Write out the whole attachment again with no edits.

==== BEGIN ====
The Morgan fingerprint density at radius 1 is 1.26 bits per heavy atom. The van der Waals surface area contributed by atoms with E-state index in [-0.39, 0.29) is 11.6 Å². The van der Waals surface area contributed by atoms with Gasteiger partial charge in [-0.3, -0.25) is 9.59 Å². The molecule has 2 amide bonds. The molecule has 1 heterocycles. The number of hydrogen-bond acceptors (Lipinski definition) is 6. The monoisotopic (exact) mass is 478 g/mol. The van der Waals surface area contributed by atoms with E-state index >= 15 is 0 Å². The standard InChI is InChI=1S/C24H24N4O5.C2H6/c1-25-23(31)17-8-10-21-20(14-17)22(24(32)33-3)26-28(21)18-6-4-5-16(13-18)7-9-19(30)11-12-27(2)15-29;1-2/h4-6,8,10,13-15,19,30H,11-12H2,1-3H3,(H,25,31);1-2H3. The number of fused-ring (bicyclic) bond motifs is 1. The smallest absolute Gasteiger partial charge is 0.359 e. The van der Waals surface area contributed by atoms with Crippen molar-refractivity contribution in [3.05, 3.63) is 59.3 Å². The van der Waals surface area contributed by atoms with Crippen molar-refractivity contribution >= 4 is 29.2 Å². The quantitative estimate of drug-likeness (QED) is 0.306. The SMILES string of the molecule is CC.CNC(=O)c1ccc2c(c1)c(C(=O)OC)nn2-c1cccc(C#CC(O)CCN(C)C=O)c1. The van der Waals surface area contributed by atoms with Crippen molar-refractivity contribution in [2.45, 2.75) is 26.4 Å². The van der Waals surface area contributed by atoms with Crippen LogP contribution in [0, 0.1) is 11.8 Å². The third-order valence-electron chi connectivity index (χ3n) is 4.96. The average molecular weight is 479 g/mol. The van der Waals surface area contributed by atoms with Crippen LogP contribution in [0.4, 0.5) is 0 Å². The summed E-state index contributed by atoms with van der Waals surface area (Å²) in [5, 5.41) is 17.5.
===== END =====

The Morgan fingerprint density at radius 1 is 1.26 bits per heavy atom. The van der Waals surface area contributed by atoms with E-state index in [-0.39, 0.29) is 11.6 Å². The van der Waals surface area contributed by atoms with Gasteiger partial charge in [-0.3, -0.25) is 9.59 Å². The molecule has 2 amide bonds. The molecule has 1 heterocycles. The number of hydrogen-bond acceptors (Lipinski definition) is 6. The monoisotopic (exact) mass is 478 g/mol. The van der Waals surface area contributed by atoms with E-state index >= 15 is 0 Å². The standard InChI is InChI=1S/C24H24N4O5.C2H6/c1-25-23(31)17-8-10-21-20(14-17)22(24(32)33-3)26-28(21)18-6-4-5-16(13-18)7-9-19(30)11-12-27(2)15-29;1-2/h4-6,8,10,13-15,19,30H,11-12H2,1-3H3,(H,25,31);1-2H3. The number of fused-ring (bicyclic) bond motifs is 1. The smallest absolute Gasteiger partial charge is 0.359 e. The van der Waals surface area contributed by atoms with Crippen molar-refractivity contribution in [3.05, 3.63) is 59.3 Å². The van der Waals surface area contributed by atoms with Crippen molar-refractivity contribution >= 4 is 29.2 Å². The quantitative estimate of drug-likeness (QED) is 0.306. The SMILES string of the molecule is CC.CNC(=O)c1ccc2c(c1)c(C(=O)OC)nn2-c1cccc(C#CC(O)CCN(C)C=O)c1. The van der Waals surface area contributed by atoms with Crippen molar-refractivity contribution in [2.45, 2.75) is 26.4 Å². The van der Waals surface area contributed by atoms with Crippen LogP contribution in [0, 0.1) is 11.8 Å². The third-order valence-electron chi connectivity index (χ3n) is 4.96. The average molecular weight is 479 g/mol. The van der Waals surface area contributed by atoms with Crippen LogP contribution in [0.4, 0.5) is 0 Å². The summed E-state index contributed by atoms with van der Waals surface area (Å²) in [5, 5.41) is 17.5.